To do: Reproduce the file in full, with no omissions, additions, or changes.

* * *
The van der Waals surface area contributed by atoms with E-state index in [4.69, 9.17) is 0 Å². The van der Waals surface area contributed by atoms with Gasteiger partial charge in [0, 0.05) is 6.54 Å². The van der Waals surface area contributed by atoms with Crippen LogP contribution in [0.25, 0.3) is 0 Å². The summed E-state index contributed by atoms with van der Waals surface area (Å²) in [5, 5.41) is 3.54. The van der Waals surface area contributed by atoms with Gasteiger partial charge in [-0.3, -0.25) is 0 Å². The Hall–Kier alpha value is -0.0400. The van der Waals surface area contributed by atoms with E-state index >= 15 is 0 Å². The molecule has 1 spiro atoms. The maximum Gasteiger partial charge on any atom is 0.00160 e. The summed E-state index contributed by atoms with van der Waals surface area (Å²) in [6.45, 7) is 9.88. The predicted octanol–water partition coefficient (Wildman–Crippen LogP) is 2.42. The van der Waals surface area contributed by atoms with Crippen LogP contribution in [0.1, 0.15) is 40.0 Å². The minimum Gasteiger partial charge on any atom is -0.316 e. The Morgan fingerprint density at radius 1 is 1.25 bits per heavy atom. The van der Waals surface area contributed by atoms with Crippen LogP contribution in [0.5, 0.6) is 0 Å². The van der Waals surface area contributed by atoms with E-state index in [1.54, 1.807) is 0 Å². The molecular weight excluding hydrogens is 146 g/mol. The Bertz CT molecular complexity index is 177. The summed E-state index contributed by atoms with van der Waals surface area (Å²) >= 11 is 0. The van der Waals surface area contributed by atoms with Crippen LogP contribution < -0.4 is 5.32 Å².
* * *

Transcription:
The van der Waals surface area contributed by atoms with E-state index in [4.69, 9.17) is 0 Å². The van der Waals surface area contributed by atoms with Gasteiger partial charge in [0, 0.05) is 6.54 Å². The van der Waals surface area contributed by atoms with Crippen LogP contribution in [0.25, 0.3) is 0 Å². The summed E-state index contributed by atoms with van der Waals surface area (Å²) in [5, 5.41) is 3.54. The van der Waals surface area contributed by atoms with Gasteiger partial charge in [-0.3, -0.25) is 0 Å². The Hall–Kier alpha value is -0.0400. The van der Waals surface area contributed by atoms with E-state index >= 15 is 0 Å². The molecule has 1 spiro atoms. The maximum Gasteiger partial charge on any atom is 0.00160 e. The summed E-state index contributed by atoms with van der Waals surface area (Å²) in [6.45, 7) is 9.88. The predicted octanol–water partition coefficient (Wildman–Crippen LogP) is 2.42. The van der Waals surface area contributed by atoms with Crippen LogP contribution in [0.1, 0.15) is 40.0 Å². The minimum Gasteiger partial charge on any atom is -0.316 e. The Morgan fingerprint density at radius 1 is 1.25 bits per heavy atom. The van der Waals surface area contributed by atoms with Crippen LogP contribution in [0.5, 0.6) is 0 Å². The van der Waals surface area contributed by atoms with E-state index in [1.54, 1.807) is 0 Å². The molecular weight excluding hydrogens is 146 g/mol. The Bertz CT molecular complexity index is 177. The summed E-state index contributed by atoms with van der Waals surface area (Å²) >= 11 is 0. The van der Waals surface area contributed by atoms with Crippen LogP contribution < -0.4 is 5.32 Å².